Thanks for the kind words and the thoughtful letter.

I've been in Las Vegas for almost five years now. I haven't bet a penny in a strip casino in that time. The only times I've been to the strip were to go to the Global Gaming Expo, to meet a visiting relative, and to get the battery in my watch changed at the watchmaker's authorized repair facility. All of my play has been at the locals casinos. With the exception of Red Rock, which was featured in the movie 21, I doubt whether many tourists have heard of the casinos.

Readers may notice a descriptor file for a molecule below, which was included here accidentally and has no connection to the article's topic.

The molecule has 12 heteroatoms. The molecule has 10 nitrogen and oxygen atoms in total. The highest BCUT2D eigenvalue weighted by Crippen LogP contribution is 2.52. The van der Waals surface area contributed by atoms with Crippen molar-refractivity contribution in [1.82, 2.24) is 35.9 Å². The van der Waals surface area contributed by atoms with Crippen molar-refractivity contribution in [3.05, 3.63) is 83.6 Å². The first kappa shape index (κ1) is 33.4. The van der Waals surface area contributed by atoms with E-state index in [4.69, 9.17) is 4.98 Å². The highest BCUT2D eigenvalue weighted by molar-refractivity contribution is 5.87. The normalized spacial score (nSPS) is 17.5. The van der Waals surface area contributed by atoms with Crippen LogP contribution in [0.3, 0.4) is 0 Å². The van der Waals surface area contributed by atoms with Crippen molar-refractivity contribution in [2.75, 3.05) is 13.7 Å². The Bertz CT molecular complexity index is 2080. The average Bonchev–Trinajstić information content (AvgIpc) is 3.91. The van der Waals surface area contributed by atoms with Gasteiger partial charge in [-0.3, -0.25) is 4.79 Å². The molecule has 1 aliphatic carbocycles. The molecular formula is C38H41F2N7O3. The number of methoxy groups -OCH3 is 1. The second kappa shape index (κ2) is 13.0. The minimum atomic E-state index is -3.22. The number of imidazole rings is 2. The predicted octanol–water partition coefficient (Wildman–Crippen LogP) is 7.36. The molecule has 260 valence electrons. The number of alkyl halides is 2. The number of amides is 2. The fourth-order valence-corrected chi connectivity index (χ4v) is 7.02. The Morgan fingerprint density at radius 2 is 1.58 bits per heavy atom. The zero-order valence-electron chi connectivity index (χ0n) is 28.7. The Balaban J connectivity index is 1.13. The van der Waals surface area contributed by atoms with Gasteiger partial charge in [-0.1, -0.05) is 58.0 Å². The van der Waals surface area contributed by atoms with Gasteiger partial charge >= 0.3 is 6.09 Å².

I have one significant advantage over you, though. My usual places are all much closer to me than the strip. I'd have to drive farther -- and possibly pay a parking fee -- to get worse games.

As a tourist, I stayed on the strip. As a local, I want some place more reasonably priced, maybe less crowded, and closer to home.

I thought I would have more information about how the casinos in Las Vegas will reopen on June 4 (tentative date, may be changed), but Governor Sisolak's press conference for today (May 26) was cancelled because he was potentially exposed to the virus last week. He's going to release a video instead of holding a press conference. The video hasn't been released yet.